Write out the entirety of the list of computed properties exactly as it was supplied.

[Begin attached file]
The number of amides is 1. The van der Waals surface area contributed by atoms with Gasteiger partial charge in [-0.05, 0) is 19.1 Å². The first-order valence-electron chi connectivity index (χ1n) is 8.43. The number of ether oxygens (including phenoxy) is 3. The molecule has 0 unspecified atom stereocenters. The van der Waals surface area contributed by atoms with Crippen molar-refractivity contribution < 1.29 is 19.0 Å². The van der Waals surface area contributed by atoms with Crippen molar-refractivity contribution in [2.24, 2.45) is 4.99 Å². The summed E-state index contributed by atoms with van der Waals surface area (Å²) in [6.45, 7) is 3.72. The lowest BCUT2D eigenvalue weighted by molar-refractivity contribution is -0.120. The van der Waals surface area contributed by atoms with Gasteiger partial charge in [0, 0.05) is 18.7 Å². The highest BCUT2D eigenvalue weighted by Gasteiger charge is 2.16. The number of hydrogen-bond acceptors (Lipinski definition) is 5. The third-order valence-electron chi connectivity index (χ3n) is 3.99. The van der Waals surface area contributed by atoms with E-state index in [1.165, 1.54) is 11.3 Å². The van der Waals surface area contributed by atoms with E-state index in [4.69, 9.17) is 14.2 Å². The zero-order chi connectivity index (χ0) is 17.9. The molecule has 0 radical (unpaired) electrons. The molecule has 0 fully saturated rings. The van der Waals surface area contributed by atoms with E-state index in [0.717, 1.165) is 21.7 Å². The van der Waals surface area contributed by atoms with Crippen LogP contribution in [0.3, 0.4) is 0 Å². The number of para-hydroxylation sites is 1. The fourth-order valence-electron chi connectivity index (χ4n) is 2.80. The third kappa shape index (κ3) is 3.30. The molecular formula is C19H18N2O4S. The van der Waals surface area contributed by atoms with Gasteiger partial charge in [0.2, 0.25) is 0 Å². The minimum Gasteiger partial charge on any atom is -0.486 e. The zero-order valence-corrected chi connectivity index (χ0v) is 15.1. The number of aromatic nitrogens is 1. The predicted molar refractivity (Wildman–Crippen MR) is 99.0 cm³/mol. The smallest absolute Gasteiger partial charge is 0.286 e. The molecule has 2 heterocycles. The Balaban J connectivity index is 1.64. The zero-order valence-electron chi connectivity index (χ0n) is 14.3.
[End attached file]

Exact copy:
The number of amides is 1. The van der Waals surface area contributed by atoms with Gasteiger partial charge in [-0.05, 0) is 19.1 Å². The first-order valence-electron chi connectivity index (χ1n) is 8.43. The number of ether oxygens (including phenoxy) is 3. The molecule has 0 unspecified atom stereocenters. The van der Waals surface area contributed by atoms with Crippen molar-refractivity contribution < 1.29 is 19.0 Å². The van der Waals surface area contributed by atoms with Crippen molar-refractivity contribution in [2.24, 2.45) is 4.99 Å². The summed E-state index contributed by atoms with van der Waals surface area (Å²) in [6.45, 7) is 3.72. The lowest BCUT2D eigenvalue weighted by molar-refractivity contribution is -0.120. The van der Waals surface area contributed by atoms with Gasteiger partial charge in [0, 0.05) is 18.7 Å². The highest BCUT2D eigenvalue weighted by Gasteiger charge is 2.16. The number of hydrogen-bond acceptors (Lipinski definition) is 5. The third-order valence-electron chi connectivity index (χ3n) is 3.99. The van der Waals surface area contributed by atoms with E-state index in [1.165, 1.54) is 11.3 Å². The van der Waals surface area contributed by atoms with E-state index in [4.69, 9.17) is 14.2 Å². The zero-order chi connectivity index (χ0) is 17.9. The molecule has 0 radical (unpaired) electrons. The molecule has 0 fully saturated rings. The van der Waals surface area contributed by atoms with E-state index in [0.717, 1.165) is 21.7 Å². The van der Waals surface area contributed by atoms with Crippen LogP contribution in [0.3, 0.4) is 0 Å². The number of para-hydroxylation sites is 1. The fourth-order valence-electron chi connectivity index (χ4n) is 2.80. The third kappa shape index (κ3) is 3.30. The molecular formula is C19H18N2O4S. The van der Waals surface area contributed by atoms with Gasteiger partial charge in [0.2, 0.25) is 0 Å². The minimum Gasteiger partial charge on any atom is -0.486 e. The zero-order valence-corrected chi connectivity index (χ0v) is 15.1. The number of aromatic nitrogens is 1. The predicted molar refractivity (Wildman–Crippen MR) is 99.0 cm³/mol. The smallest absolute Gasteiger partial charge is 0.286 e. The molecule has 2 heterocycles. The Balaban J connectivity index is 1.64. The zero-order valence-electron chi connectivity index (χ0n) is 14.3.